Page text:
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Life in a Day

Life in a Day, a YouTube user-shot feature video, premiered at Sundance and streamed live in select countries yesterday on YouTube (a theatrical release is planned for later this year). It was produced by Ridley and Tony Scott and assembled by Kevin MacDonald together with a team of editors (headed by Joe Walker) from 81,000 raw video clips shot and submitted on 24 July 2010 by the YouTube Community — potentially anyone with a camera and an internet connection.

Montezuma at the Edinburgh International Festival

Before the drawing of the curtains, five Mexicans squat on the stage, toiling timelessly, while a sixth peddles knicknacks in the stalls as though it were a plaza full of tourists with bulging pockets, which it is in a way. “Don’t encourage him,” one utters sheepishly as another plays patron of the quaint local arts and crafts, exported from Mexico to the Edinburgh International Festival.

Vacation! Summertime in America, in CinemaScope!

No matter the flippant, large black-on-white titling, which straight-off foreshadows one central character’s impending death; everything about Zach Clark’s second film is as spontaneous as the girls’ reunion. It was shot quickly in late summer, 2009, on location at Clark’s father’s freshly painted pink beach house on Hatteras Island, North Carolina. The narrative not only introduces multiple twists in plot, but twists in genre – from buddy movie to sleazy holiday horror to music video to experimentation in acid-induced, surrealistic psychedelia and more.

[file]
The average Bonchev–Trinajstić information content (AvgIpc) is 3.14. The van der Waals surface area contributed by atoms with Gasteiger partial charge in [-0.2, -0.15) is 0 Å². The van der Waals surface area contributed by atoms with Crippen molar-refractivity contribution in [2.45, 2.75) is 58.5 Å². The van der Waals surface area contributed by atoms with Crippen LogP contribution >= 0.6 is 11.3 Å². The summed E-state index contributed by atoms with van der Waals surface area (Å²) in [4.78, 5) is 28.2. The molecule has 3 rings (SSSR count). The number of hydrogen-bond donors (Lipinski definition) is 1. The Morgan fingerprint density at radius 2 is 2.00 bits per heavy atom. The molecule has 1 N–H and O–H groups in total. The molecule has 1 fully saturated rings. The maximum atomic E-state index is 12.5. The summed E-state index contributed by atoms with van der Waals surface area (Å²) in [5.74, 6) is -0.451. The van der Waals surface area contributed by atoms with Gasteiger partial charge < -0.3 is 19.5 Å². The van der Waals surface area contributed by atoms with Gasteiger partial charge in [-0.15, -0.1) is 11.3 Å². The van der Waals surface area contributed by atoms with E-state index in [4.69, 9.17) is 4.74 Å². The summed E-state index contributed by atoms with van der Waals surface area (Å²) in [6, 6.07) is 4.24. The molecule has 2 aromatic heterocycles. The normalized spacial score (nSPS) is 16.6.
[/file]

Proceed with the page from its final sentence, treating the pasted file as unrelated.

Avatar

Until reading Manohla Dargis’ review in the New York Times, I had no intention of seeing Avatar. But her article affected me: I felt disturbed and violated. Her opening sentence: ‘With “Avatar” James Cameron has turned one man’s dream of the movies into a trippy joy ride about the end of life – our moviegoing life included – as we know it,’ is why. Those words in parentheses, an obliging repetition of the advertisements, obliterated my initial dismissiveness. So too, did its place as #24 in IMDb’s Top 200 List (well ahead of Citizen Kane and Sunset Boulevard). To say ‘Just another bullshit blockbuster to disregard’ is irresponsible in this case. 20th Century Fox and James Cameron are serious – $280 million is no joke, not even to them (it boasts of being one of the most expensive movies ever made). The aim for the filmmakers of Avatar is to revolutionize cinema through science fiction, to finish what George Lucas and Steven Spielberg began. They are desperate to do so in part because audiences are thinning.

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